Movie studios are using people of color as props


Jesus Alduenda

A Disney executive talks to Cinderella about how she’s fired from her job at Disney.

The upcoming live-action movie, “The Little Mermaid Remake” has drummed up controversy with its casting of black actress Halle Bailey to play the role of originally white character Ariel.

Disney has responded to the outrage over this decision by making claims to the moral high ground, they are in truth cynically monetizing the backlash to this diverse casting to market their next product.

While Bailey’s casting is the controversy on everyone’s lips at the moment, consider that she is only the first in a long line of similar decisions from Disney and other major studios.

There is of course the casting of Leslie Grace as Batgirl back in 2021, but these decisions predate simple races swapping.

The 2017 iteration of “Beauty and The Beast” reframed the character of LeFou, played by Josh Gad, as a gay man.

However, despite the media hooplah, in the end it turned out to merely concern a brief scene where LeFou is dancing with another man.

Disney and its imitators have fallen into a pattern of prompting a frenzy of controversy surrounding the race swapping and reorientation of classic characters, yet ultimately do nothing significant. Why?

Despite claims that may be made otherwise, the answer has proved itself time and again to simply be cynical corporate marketing tactics.

The novelty of a live action remake of an animated classic is long since dead and Disney needs something to prop up what they are hoping will be the next big blockbuster.

Regardless of one’s feelings on the matter, it is impossible to deny that the artificial diversity of these castings drum up conversation.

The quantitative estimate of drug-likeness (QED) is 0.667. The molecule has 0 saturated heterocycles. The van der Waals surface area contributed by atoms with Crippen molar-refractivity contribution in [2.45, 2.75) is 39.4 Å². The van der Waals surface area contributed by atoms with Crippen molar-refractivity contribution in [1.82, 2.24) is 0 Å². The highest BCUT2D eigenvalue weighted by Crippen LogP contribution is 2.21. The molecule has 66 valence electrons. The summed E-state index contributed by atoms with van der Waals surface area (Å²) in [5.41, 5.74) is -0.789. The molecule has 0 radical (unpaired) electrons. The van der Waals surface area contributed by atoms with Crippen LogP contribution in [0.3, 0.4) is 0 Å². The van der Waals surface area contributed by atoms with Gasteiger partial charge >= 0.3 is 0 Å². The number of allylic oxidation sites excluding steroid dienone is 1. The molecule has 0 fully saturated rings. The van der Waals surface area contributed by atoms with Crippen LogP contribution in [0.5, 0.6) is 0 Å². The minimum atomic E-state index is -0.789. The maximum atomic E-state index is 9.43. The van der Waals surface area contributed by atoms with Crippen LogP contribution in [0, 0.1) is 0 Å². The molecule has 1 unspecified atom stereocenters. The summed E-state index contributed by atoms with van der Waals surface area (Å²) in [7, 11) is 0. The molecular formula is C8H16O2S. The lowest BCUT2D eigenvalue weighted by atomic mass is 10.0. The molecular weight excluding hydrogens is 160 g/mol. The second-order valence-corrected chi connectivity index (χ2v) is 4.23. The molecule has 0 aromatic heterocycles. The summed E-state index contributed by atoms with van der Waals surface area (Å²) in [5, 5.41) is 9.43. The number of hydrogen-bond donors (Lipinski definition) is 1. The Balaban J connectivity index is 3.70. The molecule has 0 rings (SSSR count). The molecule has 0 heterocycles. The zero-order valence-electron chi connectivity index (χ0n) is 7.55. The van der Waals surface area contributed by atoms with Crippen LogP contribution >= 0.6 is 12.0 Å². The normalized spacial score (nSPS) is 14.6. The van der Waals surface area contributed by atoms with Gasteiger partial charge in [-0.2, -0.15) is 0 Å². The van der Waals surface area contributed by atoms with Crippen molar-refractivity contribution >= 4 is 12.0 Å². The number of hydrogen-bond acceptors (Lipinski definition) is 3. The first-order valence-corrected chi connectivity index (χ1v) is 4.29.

Many of today’s social commentators got their start dissecting yesterday’s “diverse” casting.

This ultimately leaves the people they claim to cater to with little more than table scraps that they are expected to treat like some great victory.

What message does this ultimately send?

Cleary not the one of diversity and inclusion that Hollywood is banking on.

Instead, they are telling this potential audience that they are no better than the leftovers of white characters.

Since creating an original character requires more work and has less potential reward, these audiences had better get used to being nothing more than props in a marketing campaign.

What potential ways forward are there in a situation like this?

Despite Disney’s ambivalence, original black characters have proven they can still rake in a considerable profit.

It was not long ago that Black Panther was dominating global box offices and that movie’s sequel is due soon.

Not to mention that many of the more creative voices around Hollywood have cast plenty of black leads in their own original stories.

The future is ultimately not lost yet and there is still plenty chance for actual diversity to win out, but that will only happen if people don’t keep deluding themselves that race swapping actually means anything significant.

Studios have proven continually that money talks and it is up to us to decide what our wallets say.

The studios should no longer force diversity to make more revenue and movie goers should boycott these movies that are lazy.